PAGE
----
If you work on an Agile product team, you’ve likely already heard the term User Stories. As a product manager, you probably write those every day and you might think there isn’t much of a secret to writing them. Although this communication tool is rather simple, following the canvas naively will not help your team capture its real power. Here are the two major traps that product managers can easily fall into when writing user stories. But first, what is a user story?
A user story is a short sentence that follows a simple structure:
As <description of the user>, I want to <description of the need>, so that <description of the objective>. An example would be: As a swimmer, I want to be aware of the time when I’m swimming so that I know when to get out of the pool.
The sentence is meant to carry the user-centric message of a problem that needs to be solved or a value that can be provided. The product manager usually gathers multiple user stories that the team wants to tackle next. User stories are made for delivering this message to the team and reminding them of the objective of each feature. It’s a good way to make sure the solutions provided are aligned with the pain points or opportunities described.
Don’t Write Monster User Stories
The first trap you need to avoid is writing monster stories. With a user story, you want to stimulate your team and deliver value continuously to your customer.
Your development team probably tackles user stories in sprints as those allow incremental delivery. It’s also a great way to manage commitment in a regular time frame and to monitor progress. However, if your user stories cannot be finished within a sprint, you cannot assess if your team has fulfilled the commitment on time. You want to create a pressure to achieve the goal and thus a feeling of satisfaction for your team.
By definition, user stories are the smallest description of a value that a product could provide to its users. One of the most important duties of a product team is to deliver incremental value regularly and you can’t achieve that if you don’t pay attention to the scope of each of your stories.
User Stories Are Not the Agile Version of Requirements
The second, and most common trap you could fall into, is to turn user stories into an Agile way of writing a requirement.
Before Agile became popular, the main communication tool between a product manager and the development team was through a long and specific document called the Product Requirement Document (PRD). That document contains a detailed list of features and describes how they should be implemented. From UI layout to back-end flows, from database table structure to front-end button displays, the product manager specifies the solution based on their biased assumptions. The developers would read the PRD and code what the requirements specify. Most of the time, they don’t even have the chance to share their opinion on the product they are building. The drawbacks of such approaches have been proven and few product managers still use this method. The solution often comes exclusively from the writer of the document alone. Discussions are not encouraged within the team to optimise the solution and, worst, the requirements have not been challenged by the team regarding whether it’s a valuable proposition.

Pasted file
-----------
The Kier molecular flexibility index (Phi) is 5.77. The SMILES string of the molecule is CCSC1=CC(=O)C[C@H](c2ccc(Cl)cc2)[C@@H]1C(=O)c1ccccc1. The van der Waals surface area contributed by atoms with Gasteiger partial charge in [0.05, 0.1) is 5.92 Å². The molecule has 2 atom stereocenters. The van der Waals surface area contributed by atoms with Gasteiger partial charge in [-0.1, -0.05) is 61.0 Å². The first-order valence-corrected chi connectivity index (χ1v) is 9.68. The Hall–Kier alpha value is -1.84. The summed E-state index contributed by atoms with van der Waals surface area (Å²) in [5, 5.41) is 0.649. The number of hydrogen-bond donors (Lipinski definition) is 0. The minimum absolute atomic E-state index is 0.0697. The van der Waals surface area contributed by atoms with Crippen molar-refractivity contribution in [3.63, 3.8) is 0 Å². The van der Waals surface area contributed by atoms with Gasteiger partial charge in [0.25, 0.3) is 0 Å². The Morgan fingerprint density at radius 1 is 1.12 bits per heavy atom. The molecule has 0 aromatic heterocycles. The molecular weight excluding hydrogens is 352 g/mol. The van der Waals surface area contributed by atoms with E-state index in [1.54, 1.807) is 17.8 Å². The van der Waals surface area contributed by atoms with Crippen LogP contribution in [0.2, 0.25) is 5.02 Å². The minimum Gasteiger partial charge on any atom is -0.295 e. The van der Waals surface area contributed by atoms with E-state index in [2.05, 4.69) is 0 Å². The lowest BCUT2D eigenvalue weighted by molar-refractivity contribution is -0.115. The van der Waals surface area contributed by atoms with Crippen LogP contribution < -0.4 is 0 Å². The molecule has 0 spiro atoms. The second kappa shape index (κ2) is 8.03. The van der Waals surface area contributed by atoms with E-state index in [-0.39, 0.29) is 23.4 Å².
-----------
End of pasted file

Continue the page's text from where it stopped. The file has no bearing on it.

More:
On top of the frustration that the product team may feel being used as a coding machine, they lose connection to the actual business problem and will eventually build products that no one uses. That leads to a significant loss of motivation, ownership, and responsibility towards the team.
The user story should be simple enough so that the team understands the problem that they are solving without detailing the implementation. The discussion about how to design the solution can only begin once the team recognises the necessity to tackle this problem. The solution design should be carried by the product team and not the product manager. Engineers are generally much more motivated when they see something they can do to make one’s life better rather than waiting for a document to read through and code. They are very sensitive about the usage of their product and any positive or negative feedback can trigger the urge to build something even better. It’s when the teams are presented with a problem to crack that you can leverage the collective intelligence and creativity of the team into the product. If we only write requirements for engineers to implement, why do we work as a team?
The essential message to keep in mind is to look back at why we use user stories in our product development process. At the end of the day, the product manager needs to inspire the product team and continuously deliver value to the users of the product. User stories are merely a tool to achieve this bigger goal in a product organisation. That’s why you don’t want to fall into those traps, but instead, write user stories in a way that truly empowers your organisation.
Photo credits: Antoni Shkraba, Ivan Samkov & kaboompics